Looking at the unemployment rates and taking into account the dramatic difference between the rate of pay for the 3 top fastest growing jobs, you must notice that unless you’re interested in spending the time and money needed to gain very technical skills, the quickest route into the workforce appears to be some sort of personal care.  Personal care jobs are often viewed as “low-skill” jobs; and as you can see from the rate of pay that these type jobs generally are low paying jobs as well.  While you many not want to make a life-long career in such low-skill/low-pay jobs, I encourage you to go ahead and enter (or re-enter) the workforce through the door that is open.

Getting in the workforce will help you:

  1. Develop even more skills (particularly soft-skills which employers say are 87.5% of almost every job).
  2. Build your confidence level and your general feelings of usefulness.
  3. Send a message to your family and friends that you are still workforce-minded, thereby minimizing the amount of time available to do random activities that really are  low priority time-busters.

I have found, particularly in the 209 area code, the conditions of the job market have many people so despondent they’ve found solace in doing “random activities“.  What I say to you is this:  make those activities count for something.  Use them to give you an edge into a new world or work. Unemployment benefits will not last forever. Just take a look at South Carolina’s new unemployment rules coming in 2012.  Under these  new rules, after a month of collecting benefits, the unemployed must now accept any offer for a job that pays at least 90 percent of what they used to earn. After 5 months, workers must accept a job that pays minimum wage, or $7.25 an hour. South Carolina’s unemployment rate has hovered around 9% for a few years (like California).

It won’t be long before other states plagued with high unemployment rates (like California) may look at similar alternatives.  I can take a hint; can you?

I need a job!!!! like right now.. I am tired of waiting…

September 21, 2011 1 comment

I recently read an informative piece by Job Talk With Anita Clew called: “Hiring Process”. This article discusses two employment options that staffing agencies offer: temp-to-hire and direct hire.  At the end of her article a reader posted the following comment:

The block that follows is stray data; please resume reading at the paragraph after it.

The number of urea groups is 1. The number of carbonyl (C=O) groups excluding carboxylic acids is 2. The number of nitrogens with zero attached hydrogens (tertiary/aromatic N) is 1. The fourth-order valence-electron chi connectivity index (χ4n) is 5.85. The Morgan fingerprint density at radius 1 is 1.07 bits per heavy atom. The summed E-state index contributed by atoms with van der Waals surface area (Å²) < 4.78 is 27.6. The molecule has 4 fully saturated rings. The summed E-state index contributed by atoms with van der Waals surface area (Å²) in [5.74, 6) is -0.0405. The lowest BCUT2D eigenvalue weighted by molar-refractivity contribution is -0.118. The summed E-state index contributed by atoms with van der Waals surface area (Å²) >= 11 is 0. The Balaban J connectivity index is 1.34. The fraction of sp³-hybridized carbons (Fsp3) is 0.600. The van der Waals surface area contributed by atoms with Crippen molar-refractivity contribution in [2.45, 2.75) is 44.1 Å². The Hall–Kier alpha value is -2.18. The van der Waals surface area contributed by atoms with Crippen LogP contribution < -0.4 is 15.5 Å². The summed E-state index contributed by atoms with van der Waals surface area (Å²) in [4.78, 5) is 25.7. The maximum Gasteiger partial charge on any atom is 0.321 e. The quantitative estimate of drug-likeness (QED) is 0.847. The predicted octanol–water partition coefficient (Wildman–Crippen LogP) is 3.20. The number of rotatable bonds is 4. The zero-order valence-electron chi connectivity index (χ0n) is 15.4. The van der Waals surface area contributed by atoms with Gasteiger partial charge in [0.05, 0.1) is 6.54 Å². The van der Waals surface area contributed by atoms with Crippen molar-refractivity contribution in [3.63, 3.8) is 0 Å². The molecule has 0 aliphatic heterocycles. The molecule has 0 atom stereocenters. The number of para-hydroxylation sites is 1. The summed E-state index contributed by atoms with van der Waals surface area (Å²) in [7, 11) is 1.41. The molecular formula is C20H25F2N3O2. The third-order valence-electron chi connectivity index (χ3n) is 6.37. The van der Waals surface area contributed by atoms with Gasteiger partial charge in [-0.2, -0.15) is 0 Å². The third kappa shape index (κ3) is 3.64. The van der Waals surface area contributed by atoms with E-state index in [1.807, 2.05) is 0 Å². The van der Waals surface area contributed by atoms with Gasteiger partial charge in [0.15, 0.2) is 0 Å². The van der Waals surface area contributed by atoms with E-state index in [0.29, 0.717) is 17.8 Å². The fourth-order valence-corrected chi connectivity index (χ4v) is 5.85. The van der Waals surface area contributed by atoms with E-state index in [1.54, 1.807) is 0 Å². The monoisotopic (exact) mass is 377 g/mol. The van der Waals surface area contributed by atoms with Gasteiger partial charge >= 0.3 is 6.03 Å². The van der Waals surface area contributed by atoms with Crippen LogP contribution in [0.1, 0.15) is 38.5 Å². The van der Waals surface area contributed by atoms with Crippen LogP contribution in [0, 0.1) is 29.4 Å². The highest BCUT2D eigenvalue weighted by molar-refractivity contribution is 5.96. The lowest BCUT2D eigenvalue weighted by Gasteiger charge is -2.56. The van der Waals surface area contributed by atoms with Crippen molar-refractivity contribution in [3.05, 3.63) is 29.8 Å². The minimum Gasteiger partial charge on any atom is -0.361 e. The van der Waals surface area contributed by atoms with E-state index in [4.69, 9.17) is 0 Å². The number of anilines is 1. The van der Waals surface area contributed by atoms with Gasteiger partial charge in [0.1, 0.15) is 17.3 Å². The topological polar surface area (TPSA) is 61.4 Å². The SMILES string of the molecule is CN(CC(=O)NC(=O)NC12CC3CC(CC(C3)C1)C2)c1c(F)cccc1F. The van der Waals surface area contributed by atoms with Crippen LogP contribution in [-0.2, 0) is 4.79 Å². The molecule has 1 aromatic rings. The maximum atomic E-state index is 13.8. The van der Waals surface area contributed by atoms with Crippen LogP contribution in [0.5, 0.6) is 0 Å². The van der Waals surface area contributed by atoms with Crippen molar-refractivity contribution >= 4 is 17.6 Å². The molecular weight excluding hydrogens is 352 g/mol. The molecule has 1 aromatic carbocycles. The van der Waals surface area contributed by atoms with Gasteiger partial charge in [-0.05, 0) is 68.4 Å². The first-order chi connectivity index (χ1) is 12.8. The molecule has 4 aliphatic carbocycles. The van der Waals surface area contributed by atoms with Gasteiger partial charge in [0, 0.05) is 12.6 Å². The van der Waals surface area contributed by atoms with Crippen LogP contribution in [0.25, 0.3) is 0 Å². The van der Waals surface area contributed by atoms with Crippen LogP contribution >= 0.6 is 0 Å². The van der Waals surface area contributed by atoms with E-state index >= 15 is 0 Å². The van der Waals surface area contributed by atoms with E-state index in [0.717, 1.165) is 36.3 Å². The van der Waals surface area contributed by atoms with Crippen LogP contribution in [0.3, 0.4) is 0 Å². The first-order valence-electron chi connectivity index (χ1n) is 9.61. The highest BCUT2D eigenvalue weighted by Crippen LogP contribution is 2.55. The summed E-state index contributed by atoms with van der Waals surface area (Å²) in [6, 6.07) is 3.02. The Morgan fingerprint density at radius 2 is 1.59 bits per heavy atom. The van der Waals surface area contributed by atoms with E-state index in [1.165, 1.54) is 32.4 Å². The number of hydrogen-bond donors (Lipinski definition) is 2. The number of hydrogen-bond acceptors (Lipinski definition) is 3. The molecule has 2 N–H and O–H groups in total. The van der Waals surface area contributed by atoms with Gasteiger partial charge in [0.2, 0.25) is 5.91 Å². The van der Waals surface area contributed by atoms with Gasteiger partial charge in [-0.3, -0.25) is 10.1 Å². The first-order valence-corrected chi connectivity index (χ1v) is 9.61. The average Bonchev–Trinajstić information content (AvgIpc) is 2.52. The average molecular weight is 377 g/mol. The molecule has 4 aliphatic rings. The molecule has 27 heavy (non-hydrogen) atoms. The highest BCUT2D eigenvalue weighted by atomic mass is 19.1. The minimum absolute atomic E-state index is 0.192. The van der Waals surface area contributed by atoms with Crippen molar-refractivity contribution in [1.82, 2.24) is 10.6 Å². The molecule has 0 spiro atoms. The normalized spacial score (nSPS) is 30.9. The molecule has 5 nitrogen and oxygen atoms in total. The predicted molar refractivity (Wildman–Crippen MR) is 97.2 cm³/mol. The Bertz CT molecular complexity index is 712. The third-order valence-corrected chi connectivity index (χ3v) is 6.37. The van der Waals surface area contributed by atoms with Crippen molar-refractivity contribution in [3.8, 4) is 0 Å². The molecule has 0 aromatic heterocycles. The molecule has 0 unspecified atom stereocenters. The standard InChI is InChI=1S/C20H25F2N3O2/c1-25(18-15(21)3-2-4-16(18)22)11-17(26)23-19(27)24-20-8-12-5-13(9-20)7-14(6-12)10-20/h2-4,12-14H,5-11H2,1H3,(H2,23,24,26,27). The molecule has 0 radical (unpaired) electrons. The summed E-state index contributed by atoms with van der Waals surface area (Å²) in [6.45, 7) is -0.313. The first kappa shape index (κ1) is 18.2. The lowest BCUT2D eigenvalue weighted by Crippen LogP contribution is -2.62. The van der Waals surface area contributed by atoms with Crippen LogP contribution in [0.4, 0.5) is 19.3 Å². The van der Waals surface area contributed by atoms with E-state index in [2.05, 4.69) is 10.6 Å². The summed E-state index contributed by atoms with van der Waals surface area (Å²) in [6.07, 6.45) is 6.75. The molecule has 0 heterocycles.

“yeah ok.. i need a job!!!! like right now.. i am tired of waiting for a agency to call me.”

My article is in response to the reader’s comment.  I know she is not alone in this sentiment of frustration and in no way do I write to belittle the fact that anyone currently searching for a job has a reason or right to be frustrated.  You’re feelings are VALID!


In a tough job market like today, no one can wait for an agency to call them. Agency account mangers are bombarded with tons of applicants and fewer available positions than normal. When a job comes up, the account manger will usually think to his/herself: “Hmmmm who would be good for this position?”  And quite naturally his/her mind will roam to the persons whose names and faces have continually come up before them. Or, IF the job opening requires some type of uncommon skill and work experience, and you have that uncommon work experience, then your name or face might flash before the account mangers eyes and he/she will look for you.

It is unlikely that waiting for a call will result in a job placement. You as the job-seeker (job-needer) must make sure that your name and face continually comes up before your account manager. No, I’m not saying that you should drop by the agency’s office 3 times a week, but at the very least you should:

  1. Call the agency weekly
  2. Do the online tutorials that many agencies offer, and then request to take more of the skills test. This will cause your electronic profile to continuously keep updating with a fresh date.
  3. Update and/or refine your résumé, upload it to the system and email it to your account manager about 2 times a month.
  4. Use the agency’s online job search tool and apply for positions that fit your qualifications and that you would be willing to accept.
  5. Work regularly with multiple agencies, but put more of your efforts into working with the account manager that has been most responsive.

So many people need a job right now, and it is hard to keep tugging along when nothing seems to be working. But remember, it is the one who stays diligent in business who will find his/herself standing in front of their new boss with a smile and a sense of relief.

~ Keep your head up!  Michelle Walker-Wade